The Working Waterfront

Cod survey shows promising numbers

More young, but fewer adults observed

By Tom Groening
Posted 2023-05-09
Last Modified 2023-05-09

It’s hard to overstate the importance of cod in New England and Maritime Canada history. The fish has sustained those living here before and after the arrival of Europeans, and even fed those back on the continent.

Stonington’s fish pier was built in the late 1980s in anticipation of increased landings when foreign fishing boats were pushed farther off the coast by international law, and some 10 million pounds were landed from 1989 to 1999.

And so the collapse of the fishery 30 years ago is nothing short of tragic. Landings fell off “a pretty sharp cliff,” said Pat Shepard, a research specialist with the Maine Center for Coastal Fisheries (MCCF), which hosted a webinar March 17 on an ongoing survey of cod and other groundfish along the Maine coast.

“There were over 15 crabs in one stomach,” she said. One cod had eaten a lobster a third of the size of the fish itself.

The survey doesn’t suggest a dramatic rebound, but it does shed light on the status of cod and what may be contributing to a friendlier climate for the fish.

The Eastern Gulf of Maine Sentinel Survey has been gathering data on Atlantic cod and other groundfish in 5,000 square miles of the coastal shelf for over a decade. Shepard and MCCF’s chief scientist Carla Guenther were joined by Robyn Linner of Stony Brook University in presenting results.

The survey follows carefully and consistently applied sampling methods.

Linner noted that models predicted increases in the 2018-2021 period, and that the latest data supports that forecast.

“We’ve actually seen increases, essentially every year since then,” she said.

Shepard noted that Ted Ames, a Stonington-based former fisherman and scientist, discovered that alewives play an important role in supporting the cod population.

“They hang out at the mouth of rivers and feed on the young of that year,” Shepard said of cod. And so the collapse of alewives was part of the collapse of cod. “Their prey base collapsed.”

Sampling is done with a 200-hook long line, Shepard said, often 1,200 feet long. Rod and reel jig gear also is used in waters closer to shore.


“We don’t sample the same areas year after year,” he said, and instead scout the location and set lines. The surveys are randomized—a computer selects an area, though the boat captain selects within squares with a grid.

“Everything that comes aboard gets weighed and measured,” Shepard added, with researchers taking photographs, muscle samples, fin clips for DNA, gonads, otoliths (a structure near the fish’s brain), and the contents of stomachs.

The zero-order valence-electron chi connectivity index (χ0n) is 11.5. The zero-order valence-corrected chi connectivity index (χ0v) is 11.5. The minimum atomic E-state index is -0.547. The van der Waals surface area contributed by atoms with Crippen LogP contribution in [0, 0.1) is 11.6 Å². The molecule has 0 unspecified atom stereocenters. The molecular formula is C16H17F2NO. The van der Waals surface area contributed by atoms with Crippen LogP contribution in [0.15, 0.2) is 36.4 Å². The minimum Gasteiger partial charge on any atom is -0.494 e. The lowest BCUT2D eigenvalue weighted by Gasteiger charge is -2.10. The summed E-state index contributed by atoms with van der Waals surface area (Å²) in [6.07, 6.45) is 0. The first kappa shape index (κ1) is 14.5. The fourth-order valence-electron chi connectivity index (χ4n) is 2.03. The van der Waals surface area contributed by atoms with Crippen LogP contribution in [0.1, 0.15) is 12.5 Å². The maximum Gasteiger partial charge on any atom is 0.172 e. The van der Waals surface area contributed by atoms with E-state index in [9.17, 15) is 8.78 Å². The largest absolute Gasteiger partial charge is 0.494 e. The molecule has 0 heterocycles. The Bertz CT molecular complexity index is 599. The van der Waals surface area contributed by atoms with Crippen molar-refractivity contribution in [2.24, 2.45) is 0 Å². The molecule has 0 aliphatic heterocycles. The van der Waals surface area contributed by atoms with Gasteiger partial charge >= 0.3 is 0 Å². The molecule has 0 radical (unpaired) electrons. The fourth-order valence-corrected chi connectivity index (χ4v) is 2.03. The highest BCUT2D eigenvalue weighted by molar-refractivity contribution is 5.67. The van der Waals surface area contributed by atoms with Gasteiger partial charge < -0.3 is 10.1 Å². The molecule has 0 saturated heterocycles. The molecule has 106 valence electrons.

Linner noted that cod samples showed most of the fish measuring between 20 and 55 centimeters (7.8 to 21 inches), and at that size, they are still immature. The small- to medium-sized cod are eating small crustaceans and other seafloor organisms, such as lobster, Jonah crabs, spider crabs, and worms.

“There were over 15 crabs in one stomach,” she said. One cod had eaten a lobster a third of the size of the fish itself, she added. Not many shrimp were found in stomachs.

The fish that were found in cod stomachs were too digested to be identified, though Acadian redfish was the most common identifiable species. There was no strong evidence of alewives, also known as river herring, in the sample stomachs.

“They clearly have food,” Linner said, but wondered about the diet of crabs, which take longer to digest. Is this exacting a higher cost on the cod?

After the webinar, Shepard noted that the low numbers of adult cod remains puzzling, though recent work by Jim Wilson of the University of Maine suggests that the fish are failing to get “social learning.” The theory is that young cod learn from older fish how to avoid predators and what food to eat.

Another theory is that seals are eating adult cod. As an aside, Shepard noted that hake populations seemed strong, which adds to the mystery of the lack of cod resurgence.

The sentinel survey project is a collaboration between commercial fishermen and scientific partners from the region. It aims to answer questions about stock structure and recovery, diet, and life history in an area not well sampled by traditional survey programs.